Welcome to our site!

Electro Tech is an online community (with over 170,000 members) who enjoy talking about and building electronic circuits, projects and gadgets. To participate you need to register. Registration is free. Click here to register now.

  • Welcome to our site! Electro Tech is an online community (with over 170,000 members) who enjoy talking about and building electronic circuits, projects and gadgets. To participate you need to register. Registration is free. Click here to register now.

ESR of capacitor.

Status
Not open for further replies.

rainman1

New Member
Does tan(lamda) equal [ (1/jwC) / ESR ], where ESR is the ohmic resistance of the capacitor?

According to datasheet, tan(lamda) = 0.25 @ 120Hz,
And it turns out that R = 1 / (2pi*120Hz*10uF*0.25) = 530ohm
And it seems too large to me.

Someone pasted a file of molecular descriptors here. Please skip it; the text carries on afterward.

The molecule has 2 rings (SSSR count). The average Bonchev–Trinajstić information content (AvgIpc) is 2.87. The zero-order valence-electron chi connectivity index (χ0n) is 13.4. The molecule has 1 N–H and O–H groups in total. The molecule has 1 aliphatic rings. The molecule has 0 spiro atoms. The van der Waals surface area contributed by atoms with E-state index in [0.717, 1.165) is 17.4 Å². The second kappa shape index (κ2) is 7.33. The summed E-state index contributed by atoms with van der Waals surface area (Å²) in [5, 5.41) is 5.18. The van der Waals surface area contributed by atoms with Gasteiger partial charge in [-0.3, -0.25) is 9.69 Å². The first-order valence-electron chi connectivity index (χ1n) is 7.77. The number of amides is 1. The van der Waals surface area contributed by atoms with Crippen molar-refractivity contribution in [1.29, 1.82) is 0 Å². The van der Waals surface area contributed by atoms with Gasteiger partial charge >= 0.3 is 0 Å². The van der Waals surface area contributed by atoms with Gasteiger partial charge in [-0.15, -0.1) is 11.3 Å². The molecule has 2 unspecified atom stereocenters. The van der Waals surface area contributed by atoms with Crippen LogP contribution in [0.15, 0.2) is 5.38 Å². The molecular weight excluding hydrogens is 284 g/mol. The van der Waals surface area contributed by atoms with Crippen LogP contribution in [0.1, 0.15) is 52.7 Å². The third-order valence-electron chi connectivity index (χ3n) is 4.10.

Is it correct please?
 
Last edited:

crutschow

Well-Known Member
Most Helpful Member
It should be Tan(δ) = ESR/(1/jwC).

Thus the ESR = 33.2Ω at 120Hz
 

picasm

Member
According the the web page below, tan δ is the "dissipation factor" and in order to calculate the ESR you need to multiply it by the reactance value in ohms
reactance = 1/2πfC **broken link removed**

The esr for an average 10uF capacitor should be less than 2 ohms. (ESR is usually measured at 100Khz)

The tan δ is related to esr: lower=better
 
Last edited:

Papabravo

Well-Known Member
ESR is just the real part of the complex impedance WHICH IS A FUNCTION OF FREQUENCY. As such, no single value will do. To actually see it you should try to get your hands on a network analyzer. If you can't afford one maybe a friend will let you borrow one -- LOL.

Ponder the following. There is a frequency at which the complex impedance of a capacitor has no imaginary part and it looks like a pure resistance.

Even stranger. There is a frequency at which the capacitor behaves like an inductor. It's complex impedance has a positive imaginary part.
 
Last edited:
Status
Not open for further replies.

Latest threads

Top